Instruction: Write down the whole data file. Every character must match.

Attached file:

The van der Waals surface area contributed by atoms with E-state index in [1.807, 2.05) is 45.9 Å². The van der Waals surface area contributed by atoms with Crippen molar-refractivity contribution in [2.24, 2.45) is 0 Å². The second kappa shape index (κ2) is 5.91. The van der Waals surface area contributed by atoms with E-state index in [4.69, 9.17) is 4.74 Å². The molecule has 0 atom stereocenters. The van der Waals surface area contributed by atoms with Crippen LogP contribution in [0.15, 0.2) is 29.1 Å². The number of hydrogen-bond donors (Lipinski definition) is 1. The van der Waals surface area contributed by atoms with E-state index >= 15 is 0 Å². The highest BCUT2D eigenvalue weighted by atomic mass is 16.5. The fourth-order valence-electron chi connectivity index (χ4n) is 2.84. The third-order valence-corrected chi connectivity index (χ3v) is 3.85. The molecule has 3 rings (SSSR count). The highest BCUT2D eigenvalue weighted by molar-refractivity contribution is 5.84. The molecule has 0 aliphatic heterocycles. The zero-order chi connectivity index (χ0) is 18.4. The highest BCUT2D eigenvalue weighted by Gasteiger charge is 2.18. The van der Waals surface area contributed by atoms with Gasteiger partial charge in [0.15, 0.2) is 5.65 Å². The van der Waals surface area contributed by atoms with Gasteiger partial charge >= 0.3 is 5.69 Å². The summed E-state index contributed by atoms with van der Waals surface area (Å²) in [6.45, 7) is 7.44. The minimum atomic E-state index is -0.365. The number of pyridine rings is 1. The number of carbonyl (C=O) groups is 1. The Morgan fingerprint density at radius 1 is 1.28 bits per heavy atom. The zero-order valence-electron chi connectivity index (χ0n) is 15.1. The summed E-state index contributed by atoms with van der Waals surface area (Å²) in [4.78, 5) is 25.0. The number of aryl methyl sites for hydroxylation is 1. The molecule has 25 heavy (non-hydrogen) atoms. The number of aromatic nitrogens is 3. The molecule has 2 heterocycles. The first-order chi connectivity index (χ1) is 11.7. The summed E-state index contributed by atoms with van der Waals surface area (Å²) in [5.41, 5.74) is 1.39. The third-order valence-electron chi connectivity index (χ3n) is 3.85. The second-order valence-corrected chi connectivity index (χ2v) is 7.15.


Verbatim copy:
The van der Waals surface area contributed by atoms with E-state index in [1.807, 2.05) is 45.9 Å². The van der Waals surface area contributed by atoms with Crippen molar-refractivity contribution in [2.24, 2.45) is 0 Å². The second kappa shape index (κ2) is 5.91. The van der Waals surface area contributed by atoms with E-state index in [4.69, 9.17) is 4.74 Å². The molecule has 0 atom stereocenters. The van der Waals surface area contributed by atoms with Crippen LogP contribution in [0.15, 0.2) is 29.1 Å². The number of hydrogen-bond donors (Lipinski definition) is 1. The van der Waals surface area contributed by atoms with E-state index >= 15 is 0 Å². The highest BCUT2D eigenvalue weighted by atomic mass is 16.5. The fourth-order valence-electron chi connectivity index (χ4n) is 2.84. The third-order valence-corrected chi connectivity index (χ3v) is 3.85. The molecule has 3 rings (SSSR count). The highest BCUT2D eigenvalue weighted by molar-refractivity contribution is 5.84. The molecule has 0 aliphatic heterocycles. The zero-order chi connectivity index (χ0) is 18.4. The highest BCUT2D eigenvalue weighted by Gasteiger charge is 2.18. The van der Waals surface area contributed by atoms with Gasteiger partial charge in [0.15, 0.2) is 5.65 Å². The van der Waals surface area contributed by atoms with Gasteiger partial charge >= 0.3 is 5.69 Å². The summed E-state index contributed by atoms with van der Waals surface area (Å²) in [6.45, 7) is 7.44. The minimum atomic E-state index is -0.365. The number of pyridine rings is 1. The number of carbonyl (C=O) groups is 1. The Morgan fingerprint density at radius 1 is 1.28 bits per heavy atom. The zero-order valence-electron chi connectivity index (χ0n) is 15.1. The summed E-state index contributed by atoms with van der Waals surface area (Å²) in [4.78, 5) is 25.0. The number of aryl methyl sites for hydroxylation is 1. The molecule has 25 heavy (non-hydrogen) atoms. The number of aromatic nitrogens is 3. The molecule has 2 heterocycles. The first-order chi connectivity index (χ1) is 11.7. The summed E-state index contributed by atoms with van der Waals surface area (Å²) in [5.41, 5.74) is 1.39. The third-order valence-electron chi connectivity index (χ3n) is 3.85. The second-order valence-corrected chi connectivity index (χ2v) is 7.15.